• [0014]
    There is provided a method of sequencing a nucleic acid, comprising the steps of a) providing a detection apparatus comprising (i) a movable light coupler, (ii) a waveguide comprising a core layer and a first cladding layer, wherein at least one adapter site for the movable light coupler is formed in at least the first cladding layer, and (iii) a light detector; b) providing at least one nucleic acid molecule; c) localizing the at least one nucleic acid molecule individually on the movable light coupler; d) localizing at the adapter site the movable light coupler on which at least one nucleic acid is localized; e) performing single molecule sequencing-by-synthesis of the at least one nucleic acid molecule, wherein the single molecule nucleic acid sequencing-by-synthesis produces an emitted light correlated to the identity of at least one base in the nucleic acid; f) detecting the emitted light with the detector, resulting in an output signal; and g) processing the output signal to determine an identity of at least one base comprised by the nucleic acid.
  • [0015]
    Additional objects and advantages will be set forth in part in the description which follows, and in part will be obvious from the description, or may be learned by practice of the embodiments. The objects and advantages of the invention will be realized and attained by means of the elements and combinations particularly pointed out in the appended claims.
  • [0016]
    It is to be understood that both the foregoing general description and the following detailed description are exemplary and explanatory only and are not restrictive of the embodiments, as claimed.
  • [0017]
    The accompanying drawings, which are incorporated in and constitute a part of this specification, illustrate several embodiments of the invention and together with the description, serve to explain the principles thereto.
  • BRIEF DESCRIPTION OF THE DRAWINGS
  • [0018]
    The patent or application file contains at least one drawing executed in color. Copies of this patent or patent application publication with color drawing(s) will be provided by the U.S. Patent and Trademark Office upon request and payment of the necessary fee.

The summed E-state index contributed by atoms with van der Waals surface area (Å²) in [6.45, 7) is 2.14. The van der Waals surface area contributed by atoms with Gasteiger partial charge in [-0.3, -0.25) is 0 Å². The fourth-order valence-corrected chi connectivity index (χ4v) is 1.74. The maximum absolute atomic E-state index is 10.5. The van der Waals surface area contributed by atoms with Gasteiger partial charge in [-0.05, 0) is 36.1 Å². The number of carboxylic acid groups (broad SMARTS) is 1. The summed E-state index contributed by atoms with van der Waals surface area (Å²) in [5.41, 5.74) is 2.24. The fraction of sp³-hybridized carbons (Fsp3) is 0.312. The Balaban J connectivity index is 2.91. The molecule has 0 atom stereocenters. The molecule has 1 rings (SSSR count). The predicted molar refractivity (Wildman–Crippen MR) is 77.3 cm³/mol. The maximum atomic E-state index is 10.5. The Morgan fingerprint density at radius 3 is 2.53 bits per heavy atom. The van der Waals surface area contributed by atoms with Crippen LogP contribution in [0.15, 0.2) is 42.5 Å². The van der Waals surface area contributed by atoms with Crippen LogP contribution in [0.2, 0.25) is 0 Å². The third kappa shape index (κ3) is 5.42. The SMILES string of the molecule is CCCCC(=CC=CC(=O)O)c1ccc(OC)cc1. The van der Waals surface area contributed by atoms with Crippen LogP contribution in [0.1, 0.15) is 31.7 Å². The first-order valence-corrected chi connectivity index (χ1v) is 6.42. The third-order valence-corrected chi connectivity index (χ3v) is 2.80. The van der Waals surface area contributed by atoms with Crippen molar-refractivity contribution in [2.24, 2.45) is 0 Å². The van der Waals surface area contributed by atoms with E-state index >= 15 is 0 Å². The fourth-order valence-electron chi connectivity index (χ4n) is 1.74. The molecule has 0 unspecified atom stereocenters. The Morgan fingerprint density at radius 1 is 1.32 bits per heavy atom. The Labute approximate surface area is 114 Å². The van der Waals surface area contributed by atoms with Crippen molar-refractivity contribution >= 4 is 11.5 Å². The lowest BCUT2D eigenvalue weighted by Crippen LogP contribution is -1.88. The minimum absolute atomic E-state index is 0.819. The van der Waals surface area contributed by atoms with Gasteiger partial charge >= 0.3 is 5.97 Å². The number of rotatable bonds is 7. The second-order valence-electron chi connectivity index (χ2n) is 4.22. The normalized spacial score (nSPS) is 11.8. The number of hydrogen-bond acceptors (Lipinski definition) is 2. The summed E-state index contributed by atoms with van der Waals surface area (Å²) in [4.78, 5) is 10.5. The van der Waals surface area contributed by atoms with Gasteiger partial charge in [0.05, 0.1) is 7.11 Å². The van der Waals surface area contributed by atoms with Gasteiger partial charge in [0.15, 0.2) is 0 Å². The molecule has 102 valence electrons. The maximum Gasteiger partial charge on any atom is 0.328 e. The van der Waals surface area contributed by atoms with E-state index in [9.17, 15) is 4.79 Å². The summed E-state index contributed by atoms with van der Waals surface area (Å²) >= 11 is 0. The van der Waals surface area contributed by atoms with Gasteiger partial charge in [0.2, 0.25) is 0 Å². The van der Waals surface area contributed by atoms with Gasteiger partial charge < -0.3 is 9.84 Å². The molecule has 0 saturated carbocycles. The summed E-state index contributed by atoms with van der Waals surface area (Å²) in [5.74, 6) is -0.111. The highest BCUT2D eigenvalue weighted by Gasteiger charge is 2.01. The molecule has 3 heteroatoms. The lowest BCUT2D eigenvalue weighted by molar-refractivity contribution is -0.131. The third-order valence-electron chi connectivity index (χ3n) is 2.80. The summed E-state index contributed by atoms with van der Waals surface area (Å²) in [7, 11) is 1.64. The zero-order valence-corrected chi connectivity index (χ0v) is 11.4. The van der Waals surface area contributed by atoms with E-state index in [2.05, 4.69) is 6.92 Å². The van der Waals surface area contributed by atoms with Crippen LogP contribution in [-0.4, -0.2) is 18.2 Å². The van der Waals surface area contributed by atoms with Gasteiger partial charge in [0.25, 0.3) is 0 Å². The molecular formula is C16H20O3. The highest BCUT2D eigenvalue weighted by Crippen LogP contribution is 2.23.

• [0019]
    FIG. 1 is a schematic view of a detection system consistent with certain embodiments.
  • [0020]
    FIG. 2 shows two schematic views of detection systems according to some embodiments.
  • [0021]
    FIG. 3 is a schematic view showing different adapter site designs consistent with certain embodiments.
  • [0022]
    FIG. 4 is a schematic view showing a detection system according to certain embodiments.
  • [0023]
    FIG. 5 shows schematic illustrations of a movable light coupler and waveguide adapter site with surface modifications according to some embodiments.
  • [0024]
    FIG. 6 shows a schematic illustration of a movable light coupler and waveguide adapter site with surface modifications according to some embodiments.
  • [0025]
    FIG. 7 is a schematic view of an exemplary detection system with a movable light coupler oriented at an adapter site in a specific orientation with the aid of a magnetic field.
  • [0026]
    FIG. 8 depicts an exemplary method of producing a single-stranded circular target nucleic acid.
  • [0027]
    FIG. 9 is a schematic illustration of an exemplary movable light coupler with a nucleic acid-synthesizing reaction complex localized on its surface.
  • [0028]
    FIG. 10 is a schematic illustration of an exemplary movable light coupler with a nucleic acid-synthesizing reaction complex localized on its surface.
  • [0029]
    FIG. 11 is a schematic illustration of an exemplary movable light coupler with a nucleic acid-synthesizing reaction complex localized on its surface.
  • [0030]
    FIG. 12 depicts an exemplary method of producing a double-stranded circular target nucleic acid.
  • [0031]
    FIG. 13 provides schematic illustrations of a denatured, double-stranded circular target nucleic acid localized on the surface of a movable light coupler.
  • [0032]
    FIG. 14 shows schematic illustrations of an exemplary detection system configuration used for simulation of stationary electromagnetic fields produced by an incident excitation light wave.
  • [0033]
    FIG. 15 shows a contour map of the calculated stationary TE-mode electric field for a simulated detection system.
  • [0034]
    FIG. 16 shows a contour map of the calculated stationary TM-mode electric field for a simulated detection system.
  • [0035]
    FIG. 17 shows a contour map of the calculated stationary magnetic field for a simulated detection system.
  • [0036]
    FIGS. 18 A, B, and C show contour maps of stationary electromagnetic fields produced by an incident excitation light wave in detection system configurations in which the nanowell does not extend into the core layer, extends partially into the core layer, and extends fully through the core layer, respectively.
  • [0037]
    FIG. 19 shows schematic illustrations of an exemplary detection system configuration used for simulation of stationary electromagnetic fields produced by an incident excitation light wave.
  • [0038]
    FIG. 20 shows contour maps of the calculated stationary electric field for a simulated detection system.
  • [0039]
    FIG. 21 shows contour maps of the calculated stationary electric field for a simulated detection system.
  • [0040]
    FIG. 22 shows contour maps of the calculated stationary electric field for a simulated detection system.
  • DETAILED DESCRIPTION OF THE EMBODIMENTS
  • [0041]
    Embodiments include a detection system and method of using the detection system for detecting an object, such as a single-molecule object. The detection system is capable of detecting weak light emitted from the object.